What’s Inside


Judy Witts-Francini

Judy Witts-Francini

Secrets from a Tiny Tuscan Kitchen: Cooking with Divina Cucina
an interview with Judy Witts Francini


Judy Witts Francini started her culinary career on her Easy-Bake Oven, baking and serving mud pies to her neighbor, when she was 7 years old.

While traveling, she always ended up in the kitchen and found that her passion was food and travel. She began to work in a 5 star hotel in San Francisco and left in 1984 to travel to France and Italy. Along the way, she and found herself in love with Italy and after a year, with an Italian.

I found Judy online in 1997 and wrote her a letter begging her to let me work for her. She said, “If you end up moving to Italy, I’ll have some work for you.” So I did… It took 7 years for me to save the money but I did, and moved there, and assisted Judy on her cooking and culinary tours.

Judy has since become an inspiration to all the dreamers out there who want to pick up and start a life in Italy. As the first culinary tour operator in Florence, she knows everyone…and her stuff! Her custom culinary programs are a blast and her story is just as fun too!

Read more…

  1. What inspired you to leave your home country to live and work in another country? Tell us a little about your journey and your story.

I took my first trip to Europe, right out of high school and was immediately addicted.

After 5 or more trips, one for more than 9 months, I had to have one more trip before I was going to open a bakery/coffee shop in the wine country in California. I bought a one way ticket to Paris and the plan was to spend a month in France, where I had been often and had connections, to see if I could get an apprenticeship in a bakery or assist somewhere. I had friends in Paris, Lyon and Nice. Then I was going to go to take a month of Italian classes and visit Florence. Once I arrived in Florence, it was love at first site.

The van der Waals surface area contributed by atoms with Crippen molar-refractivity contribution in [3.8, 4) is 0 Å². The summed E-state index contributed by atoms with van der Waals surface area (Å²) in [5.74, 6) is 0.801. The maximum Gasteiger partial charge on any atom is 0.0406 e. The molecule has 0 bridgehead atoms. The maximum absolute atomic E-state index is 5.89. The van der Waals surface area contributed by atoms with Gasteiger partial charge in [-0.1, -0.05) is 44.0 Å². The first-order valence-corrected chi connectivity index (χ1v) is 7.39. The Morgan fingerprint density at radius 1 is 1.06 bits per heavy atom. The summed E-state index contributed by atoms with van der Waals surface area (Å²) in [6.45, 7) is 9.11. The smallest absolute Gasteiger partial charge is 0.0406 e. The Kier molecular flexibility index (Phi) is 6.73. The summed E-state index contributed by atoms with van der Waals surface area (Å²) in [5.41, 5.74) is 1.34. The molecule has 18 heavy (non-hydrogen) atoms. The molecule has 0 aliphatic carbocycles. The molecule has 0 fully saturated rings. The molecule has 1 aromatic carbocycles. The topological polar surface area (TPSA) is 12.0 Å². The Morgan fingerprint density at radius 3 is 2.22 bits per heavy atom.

1. What attracted you to Italy in particular?

I had not had any desire to come to Italy, but my roommate in San Francisco had lived in both France and Italy and told me “you will love Italy and Italy will love you”- so I had to come!

  1. What are the challenges with living in Italy and the challenges to finding work opportunities or running a business there?

It is illegal for Americans to work in Italy. IT took me months to learn enough Italian to get a very low paying job, waitressing (without a work permit). It took me three trips back to the USA to apply for an independent work permit, as they said my job did not exist. I wanted to teach cooking.

Finally I got my permit, opened my school and the permit is renewed yearly when you show you made money and paid your taxes in Italy. The red tape is incredible. Taxes are high. I pay 65% in taxes. 22% are sales tax then about 45 % state taxes, but it also entitles you to join the health care system here.

  1. What is it like to be an Expat – the good, the bad and the ugly?